I started tackling the project with the question: “Does this spark joy?”  I am amazed at how much I have been able to part with.  I started with tops (Kondo’s first category of clothing), and it took me three days!  Mike has been doing the same, although he doesn’t have nearly as much as I do.  Just from the category of tops alone, I had 6 large garbage bags.  Don’t worry, I won’t be throwing these away.  I usually give all my belongings to one of the local charities like Purple Heart, AmVets or Big Brother Big Sister.

walk through the neighborhood
walk through the neighborhood

In the evening, I took a picture of our deck, which is very decrepit and about to collapse under normal conditions.  We’re going to be replacing this with a screened-in porch and a new deck in our upcoming renovation.  I hope it doesn’t fall under the weight of the snow!

Saturday evening - the grill on the deck
Saturday evening – the grill on the deck

In the evening, we made a big pot of Damn Delicious Cauliflower Chowder.  It was delicious!  Perfect food for a snowy night. 🙂

Sunday, January 24:  By Sunday morning, the snow had stopped falling and the skies were blue.  We had to shovel again to get rid of the extra snow that had fallen all Saturday afternoon and evening.  It took us over an hour.

I read somewhere that most people who died in this snowstorm died from shoveling snow.

the morning after
the morning after
buried
buried
our house
our house
our house
our house

When all was said and done, the blizzard left us with 24 inches of snow.

24 inches
24 inches

We cleared most of the driveway, but the roads were not plowed enough to get out, so we were stuck for another day.

finally - the driveway shoveled out
finally – the driveway shoveled out

As we were shoveling, we saw our neighbors congregating at the end of their driveway and we went to check it out.  They had a little bar set up on a snow bank and were drinking  bourbon and Scotch.  We went to join them for a drink.  This is one of the few times I’ve started drinking before noon! 🙂

step up to the bar!
step up to the bar!
having drinks with the neighbors
having drinks with the neighbors

After our drinks, Mike and I took a brief walk through the neighborhood, but it was difficult walking through the deep snow on the roads.

aftermath of Snowmaggedon - in the sunshine
aftermath of Snowmaggedon – in the sunshine
our neighborhood after the blizzard
our neighborhood after the blizzard

We settled in with leftover soup (which we originally made Friday evening): Spark Recipes: Winter White Bean and Italian Sausage Soup.  Another perfect remedy to a cold snowy day.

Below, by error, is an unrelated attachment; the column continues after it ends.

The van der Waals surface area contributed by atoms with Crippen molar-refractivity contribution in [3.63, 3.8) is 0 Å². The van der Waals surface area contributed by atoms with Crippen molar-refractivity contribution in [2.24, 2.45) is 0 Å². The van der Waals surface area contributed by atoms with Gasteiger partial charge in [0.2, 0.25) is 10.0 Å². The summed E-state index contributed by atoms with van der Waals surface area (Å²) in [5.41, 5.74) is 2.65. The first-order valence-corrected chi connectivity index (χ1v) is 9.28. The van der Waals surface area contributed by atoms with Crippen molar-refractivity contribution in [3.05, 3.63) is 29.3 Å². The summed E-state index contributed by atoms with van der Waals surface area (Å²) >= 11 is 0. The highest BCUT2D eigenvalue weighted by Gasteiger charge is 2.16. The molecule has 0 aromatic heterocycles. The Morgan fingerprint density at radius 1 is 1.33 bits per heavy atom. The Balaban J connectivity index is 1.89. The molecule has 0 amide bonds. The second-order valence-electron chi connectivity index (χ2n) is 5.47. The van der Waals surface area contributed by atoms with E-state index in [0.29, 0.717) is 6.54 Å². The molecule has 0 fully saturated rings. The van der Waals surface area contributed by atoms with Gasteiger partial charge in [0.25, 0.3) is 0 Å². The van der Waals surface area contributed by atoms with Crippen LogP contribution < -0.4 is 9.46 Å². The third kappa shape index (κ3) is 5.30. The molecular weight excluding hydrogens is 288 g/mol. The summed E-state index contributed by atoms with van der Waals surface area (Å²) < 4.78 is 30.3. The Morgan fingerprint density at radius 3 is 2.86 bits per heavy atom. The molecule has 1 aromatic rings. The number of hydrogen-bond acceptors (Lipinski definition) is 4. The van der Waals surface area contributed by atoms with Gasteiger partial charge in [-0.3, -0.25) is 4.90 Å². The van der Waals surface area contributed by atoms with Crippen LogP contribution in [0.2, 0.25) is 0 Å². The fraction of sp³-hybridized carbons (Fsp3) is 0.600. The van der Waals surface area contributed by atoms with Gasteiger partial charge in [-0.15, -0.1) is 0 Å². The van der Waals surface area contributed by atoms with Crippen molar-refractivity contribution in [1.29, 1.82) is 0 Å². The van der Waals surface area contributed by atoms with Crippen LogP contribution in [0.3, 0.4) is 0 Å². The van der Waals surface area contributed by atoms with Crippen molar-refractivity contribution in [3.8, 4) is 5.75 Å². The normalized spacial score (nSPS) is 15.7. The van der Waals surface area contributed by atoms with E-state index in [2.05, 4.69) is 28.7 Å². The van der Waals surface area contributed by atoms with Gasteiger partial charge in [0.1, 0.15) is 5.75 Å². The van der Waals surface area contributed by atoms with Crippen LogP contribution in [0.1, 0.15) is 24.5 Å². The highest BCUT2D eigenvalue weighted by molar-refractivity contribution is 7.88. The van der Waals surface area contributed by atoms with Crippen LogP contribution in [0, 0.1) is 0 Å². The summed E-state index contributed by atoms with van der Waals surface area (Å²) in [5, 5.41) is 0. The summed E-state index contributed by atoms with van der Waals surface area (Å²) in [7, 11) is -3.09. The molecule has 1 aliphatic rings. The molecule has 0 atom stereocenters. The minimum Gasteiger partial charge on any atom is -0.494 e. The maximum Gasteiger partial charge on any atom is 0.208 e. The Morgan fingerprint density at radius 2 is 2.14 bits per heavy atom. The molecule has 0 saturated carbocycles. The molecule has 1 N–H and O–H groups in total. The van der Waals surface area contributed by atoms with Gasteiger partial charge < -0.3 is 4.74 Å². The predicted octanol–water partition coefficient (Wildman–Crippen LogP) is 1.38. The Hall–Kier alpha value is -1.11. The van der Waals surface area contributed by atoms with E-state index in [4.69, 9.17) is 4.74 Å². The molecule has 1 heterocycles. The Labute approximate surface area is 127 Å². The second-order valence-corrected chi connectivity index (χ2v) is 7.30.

Monday, January 25:  This morning I woke up to a beautiful sunset.  One lane of our neighborhood had been plowed overnight, and Mike decided to venture out to work for a half-day.  All the area schools were closed and so were the government offices, so he didn’t have to contend with much traffic.  It was lucky that not many folks were on the roads that were narrower versions of their normal selves. Piles of snow banks on either sides of the road created a dilemma for the Virginia Department of Transportation: there was nowhere to put all the snow!

Monday sunrise
Monday sunrise
sunrise after the blizzard
sunrise after the blizzard
Monday morning whites
Monday morning whites
sunrise in the neighborhood
sunrise in the neighborhood
mountains of snow
mountains of snow
our house hunkered down in the snow
our house hunkered down in the snow
sunrise
sunrise

Today, I was finally able to move on from the “tops” category in my KonMari method of decluttering.  I began work on bottoms, including jeans, hiking pants, exercise pants, work pants, and skirts.  This occupied me today and Tuesday!  I ended up with four garbage bags of bottoms!  This was probably my easiest category because I had been holding on to so many pairs of pants and skirts that will NEVER fit me again.  I had been holding out hope that I would lose weight enough to wear them, but I finally accepted the fact I will never be that thin again. I realized when touching all of these bottoms that they certainly did not spark joy. In fact, they always stressed me out because when I saw them, they made me wish for younger and skinnier days.  GONE!

heading out for a walk
heading out for a walk
afternoon delight
afternoon delight

I didn’t have to shovel my driveway today, but I put on my snow boots and took a two-mile walk in the neighborhood.  It was slow going and I slipped and fell once on an icy patch.  When I returned home, one of my neighbors, who is a nurse at Fairfax Hospital, had returned home after staying at the hospital for the storm’s duration, and found she had nowhere to park her car.  She was outside shoveling her long driveway by herself.  I spent about 45 minutes helping her to carve out a spot for her car; another neighbor joined and helped too.

Saturday, January 30: Wednesday and Thursday, I was able to walk 3 miles as the snow remaining on the roads had melted enough that the pavement was showing.  There was still too much snow on the paths to walk through the woods.  I moved on Wednesday to decluttering suits and coats and jackets, and on Thursday to dresses.  By Thursday, I finally drove out in my car to run a couple of errands.  On Friday, I was able to drive out to my contractor’s office, Northwood Construction, to work with him on our plans for our big renovation.  He had presented some plans to us on Wednesday evening before the storm, January 20, and we wanted some changes to be made. I spent about 2 hours going over some ideas with him in his office.

Last night, Friday, I drove to Tyson’s Corner and met Mike at Seasons 52.  It felt so good to get out for happy hour and dinner.  It seemed everyone in the world was out at the cluster of restaurants at that end of the mall — all the snowbound people finally released into the world!